Peggy Writes

LISTENING IN AN EMPTY NEST

This is a blog written by a women I admire, who is also a spiritual director.   I feel all parents with young children and those who are grown will be touched by this thoughtful perspective.

Empty Nest

 My children are launched. They’ve both left the nest and don’t depend on my husband or me to tuck them in at night, make dinner for them or even pay their bills. It’s a good thing. We’ve been blessed to give them roots and wings. Now what?

That time of rushing around when Allison and Douglas lived at home with us is a blur. No wonder! We had a lot surrounding us in those days: education, lessons, church, friends, sports, grandparents. You know what I mean; you could make your own list. 

I remember how my mother, a woman of great faith, encouraged me to slow down during that time.  She wanted me to spend more time with her and she encouraged me to do things that would take care of myself, but I had places to be and work to do!  I often did heed her advice, but I still felt that gentle pull, or more realistically, a constant nagging, that urged me back to my family.  I knew my kids were growing up quickly and soon they’d be gone. They needed me, I needed them.

So in 2010, nine years after my sage mother had died and Allison and Douglas were out of college, I quit my job that had helped to pay for their college tuition and had kept me out in the world. Blessedly and suddenly, I found myself at home alone a lot of the time since my husband is still working downtown Chicago and traveling about one day a week.

My spiritual director, who listened to me all through my kids’ adolescent years, my mother’s death and other sacred journeys, suggested something when I retired that I took to heart.  “Don’t commit to anything this first year,” she said.  I felt my body relax.  Psalm 46:10 told me to “Cease striving and know that I am God.”  I take a deep breath and began to truly understand what that means.

So instead of busying my life with volunteering and joining lots of groups, I ceased striving.  I stay home and mine the clutter that has accumulated in every corner of the house. I fossick and learn new words as I read what I want to read.  I wrote a first draft of an autobiography that may become something someday, but just as likely, it may not. I enjoy the introverted side of myself.

And throughout all this homebodying, my husband supports me.  He calls me a kept woman. He’s my patron.  This doesn’t sound very modern, but aging and moving to the second half of life isn’t new.  This new way of life allows me to listen better to the voice of God inside me.

I am gently finding my way into this second half of life.  My daughter has a beautiful new baby girl, sharpening my ability to see the holiness in the here and now.  Through my own spiritual direction practice I help others to live in better awareness of the presence of God.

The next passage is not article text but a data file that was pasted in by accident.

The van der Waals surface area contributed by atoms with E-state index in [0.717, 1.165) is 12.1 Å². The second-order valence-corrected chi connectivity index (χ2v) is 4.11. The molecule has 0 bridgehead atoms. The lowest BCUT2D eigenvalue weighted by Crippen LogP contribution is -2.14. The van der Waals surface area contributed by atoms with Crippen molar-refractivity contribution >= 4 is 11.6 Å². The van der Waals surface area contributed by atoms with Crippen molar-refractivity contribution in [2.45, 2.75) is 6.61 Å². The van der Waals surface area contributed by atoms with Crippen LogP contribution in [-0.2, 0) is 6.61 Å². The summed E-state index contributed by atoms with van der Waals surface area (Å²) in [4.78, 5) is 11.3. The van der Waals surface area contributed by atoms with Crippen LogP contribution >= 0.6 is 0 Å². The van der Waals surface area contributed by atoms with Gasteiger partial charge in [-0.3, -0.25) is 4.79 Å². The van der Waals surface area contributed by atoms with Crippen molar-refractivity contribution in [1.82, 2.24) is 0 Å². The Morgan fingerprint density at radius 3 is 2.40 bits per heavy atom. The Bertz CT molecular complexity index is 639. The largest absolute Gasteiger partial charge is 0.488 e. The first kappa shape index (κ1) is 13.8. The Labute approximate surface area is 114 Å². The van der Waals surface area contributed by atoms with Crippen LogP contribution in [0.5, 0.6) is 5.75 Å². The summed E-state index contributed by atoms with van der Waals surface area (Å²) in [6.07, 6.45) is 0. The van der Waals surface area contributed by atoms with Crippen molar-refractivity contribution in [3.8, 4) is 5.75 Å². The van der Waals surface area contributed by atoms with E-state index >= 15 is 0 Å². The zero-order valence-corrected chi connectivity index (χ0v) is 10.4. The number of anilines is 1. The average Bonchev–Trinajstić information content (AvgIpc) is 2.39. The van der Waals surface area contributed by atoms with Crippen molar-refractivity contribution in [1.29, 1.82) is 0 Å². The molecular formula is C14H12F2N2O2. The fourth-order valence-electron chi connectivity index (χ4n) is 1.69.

I hope my husband will be able to join me before too long in the way of this empty nest.  When he does, I pray I’ll be able to encourage him in the way I’ve been encouraged on my journey.

Barbara Perry is a spiritual director and writer who lives, works and plays in her empty nest in Glen Ellyn.

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Overscheduled & Overcommitted?

Do you know anyone who feels overcommitted in their life or overscheduled with their family? Have you laid your head down at night and thought, “I need to find more time in my day.”? Matthew Kelly, a best-selling author and international speaker on both business and Catholicism, explains how our culture has shifted: “We have taller buildings and shorter tempers, we have bigger houses and smaller families, we can go to the moon and back again, and yet have trouble crossing the street to visit our neighbor, we have more conveniences and less time.” Many people begin their day before the sun rises and continue running until late into the evening. Regardless of how effectively we manage our day, many of us still often go to bed with the question of how to squeeze more time out of a 12-16 hour day for precious people in our life.

A few years ago the film “Race to Nowhere” called us to challenge our current thinking about how we prepare our children for success. It featured the heartbreaking stories of students across the country who have been pushed to the brink by over-scheduling, over-testing and the relentless pressure to achieve. Over the last 13 years, as I have stayed home to raise my children, I have seen this in my own community. Friends and family who are doing so many wonderful activities for their family are still searching for more time to do the things that matter the most to them.